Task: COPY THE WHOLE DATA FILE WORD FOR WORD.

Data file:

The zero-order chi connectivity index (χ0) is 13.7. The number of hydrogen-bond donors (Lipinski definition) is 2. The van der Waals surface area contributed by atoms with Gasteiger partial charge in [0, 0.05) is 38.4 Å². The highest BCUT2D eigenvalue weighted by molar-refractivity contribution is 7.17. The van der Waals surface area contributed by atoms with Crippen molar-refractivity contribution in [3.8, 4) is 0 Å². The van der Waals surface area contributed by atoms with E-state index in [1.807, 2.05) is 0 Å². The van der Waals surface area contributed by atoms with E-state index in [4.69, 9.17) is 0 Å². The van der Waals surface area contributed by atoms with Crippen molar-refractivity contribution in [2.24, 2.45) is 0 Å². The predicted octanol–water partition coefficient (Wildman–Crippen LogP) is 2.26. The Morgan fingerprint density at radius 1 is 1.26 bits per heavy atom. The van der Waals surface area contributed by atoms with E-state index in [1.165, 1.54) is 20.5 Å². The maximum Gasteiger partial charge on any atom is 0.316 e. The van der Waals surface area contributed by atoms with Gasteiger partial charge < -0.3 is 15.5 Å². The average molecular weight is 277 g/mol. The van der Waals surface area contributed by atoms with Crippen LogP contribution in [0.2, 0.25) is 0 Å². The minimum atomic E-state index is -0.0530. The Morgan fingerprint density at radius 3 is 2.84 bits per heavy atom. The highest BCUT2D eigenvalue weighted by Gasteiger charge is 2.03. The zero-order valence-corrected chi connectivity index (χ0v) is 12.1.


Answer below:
The zero-order chi connectivity index (χ0) is 13.7. The number of hydrogen-bond donors (Lipinski definition) is 2. The van der Waals surface area contributed by atoms with Gasteiger partial charge in [0, 0.05) is 38.4 Å². The highest BCUT2D eigenvalue weighted by molar-refractivity contribution is 7.17. The van der Waals surface area contributed by atoms with Crippen molar-refractivity contribution in [3.8, 4) is 0 Å². The van der Waals surface area contributed by atoms with E-state index in [1.807, 2.05) is 0 Å². The van der Waals surface area contributed by atoms with E-state index in [4.69, 9.17) is 0 Å². The van der Waals surface area contributed by atoms with Crippen molar-refractivity contribution in [2.24, 2.45) is 0 Å². The predicted octanol–water partition coefficient (Wildman–Crippen LogP) is 2.26. The Morgan fingerprint density at radius 1 is 1.26 bits per heavy atom. The van der Waals surface area contributed by atoms with E-state index in [1.165, 1.54) is 20.5 Å². The maximum Gasteiger partial charge on any atom is 0.316 e. The van der Waals surface area contributed by atoms with Gasteiger partial charge < -0.3 is 15.5 Å². The average molecular weight is 277 g/mol. The van der Waals surface area contributed by atoms with Crippen LogP contribution in [0.2, 0.25) is 0 Å². The minimum atomic E-state index is -0.0530. The Morgan fingerprint density at radius 3 is 2.84 bits per heavy atom. The highest BCUT2D eigenvalue weighted by Gasteiger charge is 2.03. The zero-order valence-corrected chi connectivity index (χ0v) is 12.1.